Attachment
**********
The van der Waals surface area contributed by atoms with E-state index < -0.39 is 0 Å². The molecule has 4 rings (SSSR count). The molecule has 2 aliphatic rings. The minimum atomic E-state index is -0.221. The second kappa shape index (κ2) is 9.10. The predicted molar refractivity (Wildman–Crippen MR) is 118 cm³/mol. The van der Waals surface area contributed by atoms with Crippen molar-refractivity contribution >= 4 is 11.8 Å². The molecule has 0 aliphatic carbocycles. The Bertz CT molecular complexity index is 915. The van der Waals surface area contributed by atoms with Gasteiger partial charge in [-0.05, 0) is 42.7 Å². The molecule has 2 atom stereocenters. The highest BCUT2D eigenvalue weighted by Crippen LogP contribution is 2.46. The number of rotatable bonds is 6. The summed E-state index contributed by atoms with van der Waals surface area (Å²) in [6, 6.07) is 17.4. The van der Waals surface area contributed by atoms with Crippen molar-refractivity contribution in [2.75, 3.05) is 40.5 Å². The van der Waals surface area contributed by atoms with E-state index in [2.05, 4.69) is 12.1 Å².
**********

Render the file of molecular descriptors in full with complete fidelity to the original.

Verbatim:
The van der Waals surface area contributed by atoms with E-state index < -0.39 is 0 Å². The molecule has 4 rings (SSSR count). The molecule has 2 aliphatic rings. The minimum atomic E-state index is -0.221. The second kappa shape index (κ2) is 9.10. The predicted molar refractivity (Wildman–Crippen MR) is 118 cm³/mol. The van der Waals surface area contributed by atoms with Crippen molar-refractivity contribution >= 4 is 11.8 Å². The molecule has 0 aliphatic carbocycles. The Bertz CT molecular complexity index is 915. The van der Waals surface area contributed by atoms with Gasteiger partial charge in [-0.05, 0) is 42.7 Å². The molecule has 2 atom stereocenters. The highest BCUT2D eigenvalue weighted by Crippen LogP contribution is 2.46. The number of rotatable bonds is 6. The summed E-state index contributed by atoms with van der Waals surface area (Å²) in [6, 6.07) is 17.4. The van der Waals surface area contributed by atoms with Crippen molar-refractivity contribution in [2.75, 3.05) is 40.5 Å². The van der Waals surface area contributed by atoms with E-state index in [2.05, 4.69) is 12.1 Å².